The concept of “Zero Trust” was coined back in 2010, on the basis that traditional perimeter security models failed to provide adequate protection because the idea of a trusted internal network and untrusted external network is inherently flawed. The solution is to change the trust model, so that no user is automatically trusted.
Today, Zero Trust Access (ZTA) has become something of a buzzword in the industry, with many vendors offering their ZTA solutions. Even the latest executive order on cybersecurity from President Joe Biden includes mandates for Zero Trust. Although the term is seemingly everywhere, implementation continues to lag. A big part of the reason for the slow adoption is there are still a lot of confusion and unknowns about ZTA, what it actually means, and how you get started.
In this eWEEK Data Points article, Jonathan Nguyen-Duy of Fortinet discusses the five facts organizations need to know to effectively implement ZTA for their networks.
Data Point No. 1: ZTA discards implicit trust
ZTA is about knowing and controlling who and what is on your network. CISOs can reduce the risk posed by employees and more efficiently manage an organization’s network by moving away from a system that operates on implicit trust.
By limiting network access for users, as well as adopting extensive identity authentication, zero trust access eliminates points of vulnerability so that only legitimate users have access to the data and systems that are relevant to their position – essentially ubiquitous need-to-know access.
Data Point No. 2: ZTA is not the same as ZTNA
ZTA considers not only who is on the network but also what is on the network. The ever-growing profusion of network-connected devices may include IoT devices that can range from printers to heating and ventilation devices and door access systems. These “headless” devices do not have a username and password to identify themselves and a role. For these devices, network access control (NAC) solutions can be used to discover and control access. Using NAC policies, the zero trust principles of least access can be applied to these IoT devices, granting sufficient network access to perform their role and nothing more.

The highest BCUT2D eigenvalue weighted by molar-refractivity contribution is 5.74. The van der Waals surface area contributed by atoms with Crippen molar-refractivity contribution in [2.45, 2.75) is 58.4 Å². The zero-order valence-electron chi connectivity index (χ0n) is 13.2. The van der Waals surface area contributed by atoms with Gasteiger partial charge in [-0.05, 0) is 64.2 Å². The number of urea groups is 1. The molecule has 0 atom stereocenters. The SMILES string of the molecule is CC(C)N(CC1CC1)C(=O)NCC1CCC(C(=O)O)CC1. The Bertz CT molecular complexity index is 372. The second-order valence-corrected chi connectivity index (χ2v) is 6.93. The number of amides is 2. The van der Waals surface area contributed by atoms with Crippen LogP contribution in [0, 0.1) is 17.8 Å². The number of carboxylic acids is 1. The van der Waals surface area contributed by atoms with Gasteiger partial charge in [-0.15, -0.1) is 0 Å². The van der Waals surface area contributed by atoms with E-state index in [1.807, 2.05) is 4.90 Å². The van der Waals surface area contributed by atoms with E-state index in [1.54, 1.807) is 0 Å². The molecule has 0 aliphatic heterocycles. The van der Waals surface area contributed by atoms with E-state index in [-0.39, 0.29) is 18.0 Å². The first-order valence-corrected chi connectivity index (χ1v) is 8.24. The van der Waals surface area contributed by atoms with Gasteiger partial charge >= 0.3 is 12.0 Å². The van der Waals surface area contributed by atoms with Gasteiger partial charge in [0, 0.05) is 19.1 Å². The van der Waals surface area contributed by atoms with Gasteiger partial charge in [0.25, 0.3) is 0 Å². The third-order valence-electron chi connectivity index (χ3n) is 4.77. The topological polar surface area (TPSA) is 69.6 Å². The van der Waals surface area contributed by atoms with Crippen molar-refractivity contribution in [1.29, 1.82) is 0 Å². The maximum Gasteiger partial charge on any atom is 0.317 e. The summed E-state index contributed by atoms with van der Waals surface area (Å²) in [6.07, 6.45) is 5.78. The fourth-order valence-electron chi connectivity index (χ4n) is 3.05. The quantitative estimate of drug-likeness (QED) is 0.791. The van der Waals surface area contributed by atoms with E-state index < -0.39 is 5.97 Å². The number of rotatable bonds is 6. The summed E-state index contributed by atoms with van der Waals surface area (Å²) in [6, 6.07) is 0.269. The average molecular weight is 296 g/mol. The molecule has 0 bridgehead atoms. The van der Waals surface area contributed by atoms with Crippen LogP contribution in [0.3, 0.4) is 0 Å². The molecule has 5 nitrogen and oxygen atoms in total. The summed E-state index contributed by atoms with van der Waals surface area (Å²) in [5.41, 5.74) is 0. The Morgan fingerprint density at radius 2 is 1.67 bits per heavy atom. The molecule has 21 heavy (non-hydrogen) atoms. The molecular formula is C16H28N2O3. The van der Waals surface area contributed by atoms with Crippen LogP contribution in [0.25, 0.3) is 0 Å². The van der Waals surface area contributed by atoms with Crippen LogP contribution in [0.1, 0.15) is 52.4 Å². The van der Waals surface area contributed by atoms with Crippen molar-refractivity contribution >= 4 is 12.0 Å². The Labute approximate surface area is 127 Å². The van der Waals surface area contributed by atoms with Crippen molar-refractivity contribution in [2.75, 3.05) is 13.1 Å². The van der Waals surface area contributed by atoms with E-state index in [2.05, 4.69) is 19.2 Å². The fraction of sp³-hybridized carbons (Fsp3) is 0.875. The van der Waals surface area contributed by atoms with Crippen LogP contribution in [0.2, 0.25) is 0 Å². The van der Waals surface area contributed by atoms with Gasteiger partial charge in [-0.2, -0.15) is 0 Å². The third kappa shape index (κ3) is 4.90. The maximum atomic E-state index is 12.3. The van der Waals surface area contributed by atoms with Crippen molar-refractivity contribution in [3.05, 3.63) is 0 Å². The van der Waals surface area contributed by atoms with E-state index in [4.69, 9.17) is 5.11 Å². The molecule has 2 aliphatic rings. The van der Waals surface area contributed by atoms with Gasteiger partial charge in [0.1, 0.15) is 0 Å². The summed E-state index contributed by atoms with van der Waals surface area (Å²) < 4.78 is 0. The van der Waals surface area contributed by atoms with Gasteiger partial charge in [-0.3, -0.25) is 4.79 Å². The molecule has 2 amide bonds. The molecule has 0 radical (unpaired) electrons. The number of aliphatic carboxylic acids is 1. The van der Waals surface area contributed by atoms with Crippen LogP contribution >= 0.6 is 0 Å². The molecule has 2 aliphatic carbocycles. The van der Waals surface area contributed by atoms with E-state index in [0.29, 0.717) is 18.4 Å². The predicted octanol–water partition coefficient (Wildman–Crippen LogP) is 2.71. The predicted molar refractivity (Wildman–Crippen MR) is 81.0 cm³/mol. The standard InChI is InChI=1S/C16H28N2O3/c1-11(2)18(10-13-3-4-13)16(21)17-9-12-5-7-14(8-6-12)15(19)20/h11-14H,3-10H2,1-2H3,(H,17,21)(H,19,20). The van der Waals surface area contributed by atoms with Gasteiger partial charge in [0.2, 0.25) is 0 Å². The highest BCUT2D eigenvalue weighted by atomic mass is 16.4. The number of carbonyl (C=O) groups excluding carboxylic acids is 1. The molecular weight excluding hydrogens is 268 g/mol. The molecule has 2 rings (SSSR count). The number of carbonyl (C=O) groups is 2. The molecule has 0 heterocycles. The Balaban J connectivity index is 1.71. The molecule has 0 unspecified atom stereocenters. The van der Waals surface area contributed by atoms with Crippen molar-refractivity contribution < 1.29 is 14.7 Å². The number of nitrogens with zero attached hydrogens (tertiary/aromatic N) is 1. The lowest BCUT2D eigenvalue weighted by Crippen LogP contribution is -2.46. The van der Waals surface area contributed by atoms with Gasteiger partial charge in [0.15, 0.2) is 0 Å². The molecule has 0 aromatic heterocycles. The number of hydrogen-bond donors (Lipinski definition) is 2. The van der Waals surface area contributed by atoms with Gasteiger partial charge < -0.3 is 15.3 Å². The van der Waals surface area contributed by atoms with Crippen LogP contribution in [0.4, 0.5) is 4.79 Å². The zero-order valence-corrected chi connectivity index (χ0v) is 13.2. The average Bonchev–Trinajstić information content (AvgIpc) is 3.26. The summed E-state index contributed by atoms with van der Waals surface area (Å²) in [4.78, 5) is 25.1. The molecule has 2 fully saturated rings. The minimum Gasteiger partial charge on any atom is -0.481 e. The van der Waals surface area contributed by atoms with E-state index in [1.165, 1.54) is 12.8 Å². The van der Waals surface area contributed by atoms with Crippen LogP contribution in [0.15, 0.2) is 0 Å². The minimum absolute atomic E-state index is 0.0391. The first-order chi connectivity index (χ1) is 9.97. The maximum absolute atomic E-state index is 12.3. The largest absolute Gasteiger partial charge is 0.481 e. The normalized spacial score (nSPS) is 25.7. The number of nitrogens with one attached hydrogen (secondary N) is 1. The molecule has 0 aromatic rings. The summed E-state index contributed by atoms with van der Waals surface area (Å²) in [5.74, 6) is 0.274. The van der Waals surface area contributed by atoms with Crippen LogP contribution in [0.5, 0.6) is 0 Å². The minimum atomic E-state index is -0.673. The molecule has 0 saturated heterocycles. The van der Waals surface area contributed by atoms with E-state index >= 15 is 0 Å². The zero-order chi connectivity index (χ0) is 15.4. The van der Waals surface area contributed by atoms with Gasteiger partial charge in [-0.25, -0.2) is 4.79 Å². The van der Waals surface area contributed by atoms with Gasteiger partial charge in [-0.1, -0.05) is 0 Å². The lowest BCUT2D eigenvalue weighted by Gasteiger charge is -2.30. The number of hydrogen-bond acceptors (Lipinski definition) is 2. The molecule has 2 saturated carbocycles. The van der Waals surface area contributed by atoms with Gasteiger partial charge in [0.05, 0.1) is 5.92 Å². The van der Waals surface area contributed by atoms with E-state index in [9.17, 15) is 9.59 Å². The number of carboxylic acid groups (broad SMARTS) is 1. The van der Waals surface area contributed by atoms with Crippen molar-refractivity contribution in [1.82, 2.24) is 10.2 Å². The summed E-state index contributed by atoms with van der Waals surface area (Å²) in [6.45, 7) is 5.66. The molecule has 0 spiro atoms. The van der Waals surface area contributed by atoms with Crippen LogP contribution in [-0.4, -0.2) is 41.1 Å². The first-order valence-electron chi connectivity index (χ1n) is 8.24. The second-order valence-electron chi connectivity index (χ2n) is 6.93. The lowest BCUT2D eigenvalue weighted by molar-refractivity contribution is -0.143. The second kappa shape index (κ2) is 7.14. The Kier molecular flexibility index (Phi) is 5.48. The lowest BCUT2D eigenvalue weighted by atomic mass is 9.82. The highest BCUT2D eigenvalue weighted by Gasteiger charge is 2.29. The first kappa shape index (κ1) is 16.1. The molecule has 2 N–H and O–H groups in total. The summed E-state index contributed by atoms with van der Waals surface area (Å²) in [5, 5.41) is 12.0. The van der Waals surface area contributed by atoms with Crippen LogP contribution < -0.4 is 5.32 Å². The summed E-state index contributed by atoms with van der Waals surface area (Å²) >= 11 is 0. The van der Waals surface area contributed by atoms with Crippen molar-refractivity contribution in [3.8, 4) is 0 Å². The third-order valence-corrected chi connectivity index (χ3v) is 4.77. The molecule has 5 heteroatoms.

Zero Trust Network Access (ZTNA) is an element of ZTA that controls access to applications regardless of where the user or the application resides. The user may be on a corporate network, working from home, or someplace else. The application may reside in a corporate data center, in a private cloud, or on the public internet. ZTNA extends the Zero Trust model beyond the network and reduces the attack surface by hiding applications from the internet.
Data Point No. 3: NAC is the starting point for ZTA
To get started with ZTA, you need to take stock of all devices on the network. A NAC solution accurately discovers and identifies every device on or seeking access to the network, scans it to ensure that it hasn’t already been compromised, and profiles it to establish its role and function.
The NAC inventories everything from end user phones and laptop to network servers, printers, and headless IoT devices like HVAC controllers or security badge readers.
Data Point No. 4: Micro-segmentation is key
Once you know what’s on the network, you can use the NAC’s dynamic network micro-segmentation to assign each device to an appropriate network zone. Determining the correct zone is based on a number of factors, including device type, function and purpose within the network.
The NAC also can support intent-based segmentation, which is provided by a next-generation firewall platform to intelligently segment devices. The segmentation can be based on specific business objectives, such as compliance requirements like GDPR privacy laws or PCI-DSS transaction protection. With intent-based segmentation in place, assets are tagged with compliance restrictions that are enforced regardless of their location in the network, which helps reduce the time and cost of compliance implementation.
Data Point No. 5: ZTA needs endpoint software
To overcome the issue of off-network devices accessing client- and cloud-based solutions, you need software that runs on an endpoint. It must provide continuous protection and behavioral-based detection at the endpoint to prevent device compromise, whether the user is on or off the network.
This type of software also enables secure remote access to networked resources through VPN connections, traffic scanning, URL filtering, and sandboxing. Sharing endpoint security status is part of the authentication and authorization process, which includes endpoint telemetry such as the device operating system and applications, known vulnerabilities and patches, as well as security status to refine the access rules applied to the device.
More Than a Buzzword: ZTA is Crucial
In this time of remote work and multiple employee devices, ZTA has become a crucial aspect of cybersecurity. Organizations have the opportunity to switch to a Zero Trust Access framework that identifies, segments, and continuously monitors all devices. ZTA helps ensure that internal resources remain secure, and that data, applications, and intellectual property stay safe.
In addition to simplifying overall network and security management, taking a Zero Trust approach also increases visibility and control across the organization, including devices that are off the network. ZTA should be a foundational pillar of any effective security strategy. Implemented correctly, it enables the only the right person or entity to have immediate access to the resources they need to do their job, while eliminating the risks and downtime that can result from unauthorized access.
ABOUT THE AUTHOR:
Jonathan Nguyen-Duy, Vice President, Global Field CISO Team, Fortinet